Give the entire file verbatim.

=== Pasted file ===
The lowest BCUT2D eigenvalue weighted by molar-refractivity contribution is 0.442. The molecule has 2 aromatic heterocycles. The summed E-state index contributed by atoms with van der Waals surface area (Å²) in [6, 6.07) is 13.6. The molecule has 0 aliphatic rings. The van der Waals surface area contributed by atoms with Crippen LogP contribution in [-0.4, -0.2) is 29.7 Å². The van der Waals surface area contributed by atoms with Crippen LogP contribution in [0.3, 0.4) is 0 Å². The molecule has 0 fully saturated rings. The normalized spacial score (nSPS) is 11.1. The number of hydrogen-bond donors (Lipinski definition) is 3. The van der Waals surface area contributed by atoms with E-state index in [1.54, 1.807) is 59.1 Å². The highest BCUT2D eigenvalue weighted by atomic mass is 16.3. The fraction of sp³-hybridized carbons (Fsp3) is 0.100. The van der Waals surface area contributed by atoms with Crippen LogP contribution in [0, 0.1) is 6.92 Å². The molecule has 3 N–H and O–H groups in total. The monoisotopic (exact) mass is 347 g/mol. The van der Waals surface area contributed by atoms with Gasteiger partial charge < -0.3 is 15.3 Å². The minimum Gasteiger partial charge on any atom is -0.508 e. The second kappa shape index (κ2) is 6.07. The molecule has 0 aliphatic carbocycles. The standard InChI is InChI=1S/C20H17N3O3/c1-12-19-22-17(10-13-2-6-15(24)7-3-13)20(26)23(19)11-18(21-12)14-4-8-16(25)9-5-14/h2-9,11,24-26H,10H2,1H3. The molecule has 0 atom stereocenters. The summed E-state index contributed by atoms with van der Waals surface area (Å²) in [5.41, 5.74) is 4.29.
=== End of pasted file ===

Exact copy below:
The lowest BCUT2D eigenvalue weighted by molar-refractivity contribution is 0.442. The molecule has 2 aromatic heterocycles. The summed E-state index contributed by atoms with van der Waals surface area (Å²) in [6, 6.07) is 13.6. The molecule has 0 aliphatic rings. The van der Waals surface area contributed by atoms with Crippen LogP contribution in [-0.4, -0.2) is 29.7 Å². The van der Waals surface area contributed by atoms with Crippen LogP contribution in [0.3, 0.4) is 0 Å². The molecule has 0 fully saturated rings. The normalized spacial score (nSPS) is 11.1. The number of hydrogen-bond donors (Lipinski definition) is 3. The van der Waals surface area contributed by atoms with E-state index in [1.54, 1.807) is 59.1 Å². The highest BCUT2D eigenvalue weighted by atomic mass is 16.3. The fraction of sp³-hybridized carbons (Fsp3) is 0.100. The van der Waals surface area contributed by atoms with Crippen LogP contribution in [0, 0.1) is 6.92 Å². The molecule has 3 N–H and O–H groups in total. The monoisotopic (exact) mass is 347 g/mol. The van der Waals surface area contributed by atoms with Gasteiger partial charge < -0.3 is 15.3 Å². The minimum Gasteiger partial charge on any atom is -0.508 e. The second kappa shape index (κ2) is 6.07. The molecule has 0 aliphatic carbocycles. The standard InChI is InChI=1S/C20H17N3O3/c1-12-19-22-17(10-13-2-6-15(24)7-3-13)20(26)23(19)11-18(21-12)14-4-8-16(25)9-5-14/h2-9,11,24-26H,10H2,1H3. The molecule has 0 atom stereocenters. The summed E-state index contributed by atoms with van der Waals surface area (Å²) in [5.41, 5.74) is 4.29.